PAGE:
With the sudden and abrupt news of Pope Benedict XVI's resignation from the papacy, leaders in Howard County reacted much the same way as the rest of the world: with shock and surprise.
"In this day and age, they serve until they're called home by the Lord," said Msgr. Joseph Luca, pastor at St. Louis Catholic Church in Clarksville, where morning worshipers had an overall reaction of "a big surprise."
Early Monday, Feb. 11, the 85-year-old pontiff announced his resignation, effective Feb. 28, citing his health and age. Benedict, who has been pope since 2005, is the first pope to resign since 1415.
By the time Howard Countians woke up early Monday morning, news of Benedict's resignation had spread across the world. While the initial reaction was shock for many, the emotion gave way to acceptance as the hours passed.
"There is a moment of grace happening here," said Phyllis Belden, of Columbia and a parishioner at St. Louis. "He has chosen to do something quite humble. ... I feel very peaceful, and I can't wait to hear what happens from here on out. I'm so thankful for the eight years he gave us, and his loving sheparding of our church. He knew what was right thing for him, and I'm sure he didn't make this decision lightly."
The Rev. Dennis Diehl, pastor at St. Francis of Assisi Catholic Church in Fulton, said he imagined cardinals across the globe had started making travel arrangements for Rome. Cardinals in the papal conclave must convene within 20 days after a pope's death — or in this case, resignation — to elect a new leader, and Diehl said the conclave could meet as soon as March 1.
With Lent beginning this week, and Holy Week — including Holy Thursday, Good Friday— approaching, a new pope could be named by Easter. This is good for two reasons, local leaders said: it alleviates Benedict of the strenuous task of presiding over Holy Week celebrations, and it will allow the new pope to be introduced to the world during one of the holiest seasons in the Catholic calendar, and a season when much attention is focused on the Vatican.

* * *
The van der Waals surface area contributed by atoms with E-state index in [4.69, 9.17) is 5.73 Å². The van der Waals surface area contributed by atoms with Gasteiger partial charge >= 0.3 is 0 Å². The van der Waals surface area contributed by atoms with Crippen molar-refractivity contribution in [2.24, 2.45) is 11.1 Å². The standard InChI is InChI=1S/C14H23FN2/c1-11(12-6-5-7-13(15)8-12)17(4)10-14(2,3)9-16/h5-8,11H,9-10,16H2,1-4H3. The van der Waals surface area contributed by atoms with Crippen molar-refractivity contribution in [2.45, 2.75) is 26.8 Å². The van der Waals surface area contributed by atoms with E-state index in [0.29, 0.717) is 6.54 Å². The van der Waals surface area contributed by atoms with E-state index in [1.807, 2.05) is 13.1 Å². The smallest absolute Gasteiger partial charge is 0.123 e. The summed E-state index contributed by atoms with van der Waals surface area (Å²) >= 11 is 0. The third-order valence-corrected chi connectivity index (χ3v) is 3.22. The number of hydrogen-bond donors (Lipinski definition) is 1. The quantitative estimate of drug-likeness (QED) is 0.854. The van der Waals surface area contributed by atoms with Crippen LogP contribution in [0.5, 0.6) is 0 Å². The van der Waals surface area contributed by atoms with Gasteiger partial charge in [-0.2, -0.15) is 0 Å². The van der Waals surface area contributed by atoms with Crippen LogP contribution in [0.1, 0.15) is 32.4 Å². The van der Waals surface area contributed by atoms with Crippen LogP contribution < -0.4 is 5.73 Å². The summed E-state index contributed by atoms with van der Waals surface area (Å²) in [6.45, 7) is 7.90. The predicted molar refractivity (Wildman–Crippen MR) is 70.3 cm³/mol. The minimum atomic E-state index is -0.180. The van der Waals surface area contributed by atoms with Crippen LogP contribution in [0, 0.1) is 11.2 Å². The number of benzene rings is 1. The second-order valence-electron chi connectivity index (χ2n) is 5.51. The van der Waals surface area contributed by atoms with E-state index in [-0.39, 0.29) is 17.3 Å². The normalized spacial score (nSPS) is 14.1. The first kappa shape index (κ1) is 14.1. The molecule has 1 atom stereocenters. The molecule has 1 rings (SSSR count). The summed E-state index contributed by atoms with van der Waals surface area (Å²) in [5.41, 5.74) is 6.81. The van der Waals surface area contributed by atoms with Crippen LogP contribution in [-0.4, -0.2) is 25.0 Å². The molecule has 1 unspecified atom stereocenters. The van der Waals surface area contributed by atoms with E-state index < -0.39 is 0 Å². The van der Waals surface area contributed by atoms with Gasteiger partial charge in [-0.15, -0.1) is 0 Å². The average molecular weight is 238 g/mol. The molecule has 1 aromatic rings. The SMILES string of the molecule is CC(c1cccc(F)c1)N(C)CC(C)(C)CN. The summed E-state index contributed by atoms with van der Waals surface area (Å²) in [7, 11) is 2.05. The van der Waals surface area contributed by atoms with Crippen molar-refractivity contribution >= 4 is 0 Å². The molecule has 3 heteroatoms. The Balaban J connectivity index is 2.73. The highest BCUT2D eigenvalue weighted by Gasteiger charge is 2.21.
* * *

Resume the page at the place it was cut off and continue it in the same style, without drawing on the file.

"Holy Week is a very demanding time, and having a new pope in place for Easter would be such a nice introduction to the world," said Msgr. John Dietzenbach, pastor at Church of the Resurrection in Ellicott City.
Local Catholic leaders hoped that Benedict's tradition-breaking resignation would set a precedent for future popes.
"(His resignation) opens the door, and it's a good thing to have that door open," Luca said. "He has given subsequent popes the freedom to make that choice. ... He gave up that position in sacrifice because he believes in the greater good, passing on the job to someone who may be better equipped to lead the church. It takes a lot of courage to be the one to break the tradition."
Benedict will be remembered as a theologian, writer and teacher, Diehl said, and as a "a very pastoral man, who reached out to and comforted a lot of people."
Benedict showed Catholics "that you can enter into a dialogue in a kind and loving way," Luca said. "That's a great lesson for our day and age. ... We see it in so many aspects of our culture today, that rather than allowing for diversity and dialogue, we want to drown out others who might be different than us. He held strong to our beliefs, ... but he did it in a kind, gentle and loving manner."
Local leaders said they hoped the next pope would be a good shepherd of the church, a spiritual man with strong faith and high energy. Or, as Dietzenbach said: young.
"Maybe someone in their 60s is a bit young for pope, but the job demands a lot of energy," he said.
John Paul II, who Benedict replaced after the former's death in 2005, was 58 when his papacy began 1978. In contrast, Benedict was 78 when he was elected pope.
"I think there's something to be said for having a young person — John Paul II was a very vibrant young man who traveled quite a bit, and that energizes the church," Diehl said. "An older person brings wisdom from their time. I just hope it's someone who is a good pastor, someone who will lead the church and people closer to God."